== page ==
TooGoodToGo, founded in Copenhagen in 2016, helps connect people with restaurants and grocery stores that have leftover meals and ingredients available for a third of their usual price. This app is a great way to bring down your food bills as well as ease chronic food waste.
When it comes to saving water, ditch the bath, which can use between 35 and 50 gallons of water, in favour of a shower. You could even consider switching to a low–flow showerhead, which will use 25 gallons over 10 minutes compared to a conventional showerhead which uses 50 gallons over 10 minutes.
4. Remember your reusable shopping bag
37 percent of Brits feel guilty about not remembering a reusable bag when they head to the shops – we’ve all done it. It’s incredible to think that a whopping 160,000 bags are used every second, so it’s on all of us to remember to use our nifty reusable bags.
The best bet is to make a special bag hook right by the front door, ensuring they stay in your eyeline as you head out. Alternatively, buy a bag that will fold up neatly into your pocket or use a net bag that can be bundled up but still hold loads of food and other essentials.
Baggu makes great, design–savvy bags that can hold a hefty 50lb of shopping.
5. The power of community action
Living up to the expectations of green campaigners like Greta Thunberg and Sir David Attenborough can be tough. But small actions can make a big difference, both individually and as a group. Social media can work wonders.
Leave No Trace Brighton is a beach cleaning group set up on Instagram, which has adopted the Take 3 for the Sea campaign, urging beach goers to pick up three items of waste whenever they’re by the water. It now works with the local council on clean ups that everyone is welcome to attend - they even cleared 11 tonnes of rubbish in one day in June 2020.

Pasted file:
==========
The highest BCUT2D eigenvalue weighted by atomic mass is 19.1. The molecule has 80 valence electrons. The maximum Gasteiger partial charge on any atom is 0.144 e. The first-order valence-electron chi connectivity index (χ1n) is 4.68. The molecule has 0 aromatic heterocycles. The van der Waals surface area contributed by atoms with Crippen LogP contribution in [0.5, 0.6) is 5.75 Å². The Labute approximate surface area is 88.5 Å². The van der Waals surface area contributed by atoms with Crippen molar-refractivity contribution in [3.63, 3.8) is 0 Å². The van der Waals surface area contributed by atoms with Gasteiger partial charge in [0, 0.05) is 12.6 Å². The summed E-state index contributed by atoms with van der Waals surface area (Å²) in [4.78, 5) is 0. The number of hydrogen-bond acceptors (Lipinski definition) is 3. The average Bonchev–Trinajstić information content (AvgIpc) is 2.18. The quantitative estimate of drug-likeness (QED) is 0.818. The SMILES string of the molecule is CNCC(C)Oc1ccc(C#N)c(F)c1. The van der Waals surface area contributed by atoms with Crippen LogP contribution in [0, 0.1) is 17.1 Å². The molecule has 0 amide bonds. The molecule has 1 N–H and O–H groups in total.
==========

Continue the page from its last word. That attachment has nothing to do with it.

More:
6. Recycle smarter
Recycling is more than simply putting all of your plastic, cardboard and glass in a separate bin. Getting it right can be tricky, with 33 percent of Brits saying they feel bad about not doing it properly.
But there are some easy ways to do your bit. Make sure all recycling is clean – if it isn’t, there’s a chance it could end up in landfill. Screw lids on bottles – small items often jam recycling equipment, and, never put your recycling in plastic bags, as they clog up sorting machines.
You can recycle BRITA filters easily – just head here to find your nearest drop off point.
7. Switch to a collapsible coffee cup
Brits bin an astonishing 2.5 billion non–reusable coffee cups every year. That’s the equivalent of four times the weight of the Eiffel Tower. And what’s more, 24 percent of us feel guilty about it.
Collapsible coffee cups, such as the Stojo On–The–Go, fit easily into a bag or coat pocket. Leave it there and you can even ask your barista to give it a rinse before they make your morning latte or set a daily alarm to remember it before you leave the house.